Monday, June 07, 2010

Smishing by any other name

One of the great things about our industry is how quickly a new name can appear and then become part of the vocabulary. One such a word is Smishing. In short Smishing is Phishing by making use of SMS's. The how-to of Smishing is describe in many places on the Internet (Read here) and has even made it into Wikipedia (Read here).

Using fake SMS's to get unsuspected consumers to respond to promises of wealth ("you have won the lotto") or fear of implied actions ("your account has not been paid), is not a recent phenomena. Since SMS'ing became a general means of communicating, this medium has been used to trick people into paying money (when they don't have to) or meet unknown stalkers (when they should not). What makes Smishing different and dangerous is that the technique is now being used to steal identity for purposes of accessing banking or payment information. In the light of this risk, it is important to take measures to protect consumers.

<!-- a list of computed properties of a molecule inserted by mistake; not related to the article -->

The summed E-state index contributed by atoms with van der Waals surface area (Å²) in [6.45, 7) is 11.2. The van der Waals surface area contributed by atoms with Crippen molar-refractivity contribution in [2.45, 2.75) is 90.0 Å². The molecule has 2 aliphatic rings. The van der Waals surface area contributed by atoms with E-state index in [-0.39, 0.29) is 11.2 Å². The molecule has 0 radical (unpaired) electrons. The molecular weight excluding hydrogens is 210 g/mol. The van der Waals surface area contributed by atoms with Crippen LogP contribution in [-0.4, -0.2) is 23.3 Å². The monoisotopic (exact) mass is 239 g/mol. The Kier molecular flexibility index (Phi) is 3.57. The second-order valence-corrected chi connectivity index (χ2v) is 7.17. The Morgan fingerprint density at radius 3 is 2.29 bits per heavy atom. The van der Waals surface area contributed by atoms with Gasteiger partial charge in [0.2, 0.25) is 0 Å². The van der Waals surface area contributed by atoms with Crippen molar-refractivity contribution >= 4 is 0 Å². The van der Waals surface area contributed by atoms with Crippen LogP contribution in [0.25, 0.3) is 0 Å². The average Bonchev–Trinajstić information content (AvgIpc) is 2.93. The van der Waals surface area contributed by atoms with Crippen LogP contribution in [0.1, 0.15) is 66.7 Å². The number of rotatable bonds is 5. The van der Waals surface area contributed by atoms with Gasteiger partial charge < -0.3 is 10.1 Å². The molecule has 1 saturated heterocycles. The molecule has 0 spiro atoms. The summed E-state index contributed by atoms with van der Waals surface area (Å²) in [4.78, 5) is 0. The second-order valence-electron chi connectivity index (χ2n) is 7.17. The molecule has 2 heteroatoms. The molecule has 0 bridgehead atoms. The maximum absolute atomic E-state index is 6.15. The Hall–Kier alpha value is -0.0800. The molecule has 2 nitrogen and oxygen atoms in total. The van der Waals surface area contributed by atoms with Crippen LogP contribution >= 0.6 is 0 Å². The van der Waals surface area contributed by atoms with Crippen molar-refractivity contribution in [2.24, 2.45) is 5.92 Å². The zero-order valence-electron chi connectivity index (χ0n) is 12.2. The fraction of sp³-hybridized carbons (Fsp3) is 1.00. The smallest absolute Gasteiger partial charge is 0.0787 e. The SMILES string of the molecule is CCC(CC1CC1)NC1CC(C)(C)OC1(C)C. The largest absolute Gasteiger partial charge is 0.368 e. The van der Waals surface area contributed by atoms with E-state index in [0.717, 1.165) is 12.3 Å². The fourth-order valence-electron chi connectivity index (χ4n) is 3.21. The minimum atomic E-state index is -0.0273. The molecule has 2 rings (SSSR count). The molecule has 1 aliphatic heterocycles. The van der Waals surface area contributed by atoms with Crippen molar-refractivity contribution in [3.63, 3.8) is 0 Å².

It has become important to implement a standard, easy to use and mutually understood mechanism to authenticate interactions between customers and their financial-services suppliers. This would take the form of a challenge and (secret) response. Some banks have already implemented such mechanisms, but these are not well understood, not widely used and definitely not standardised.

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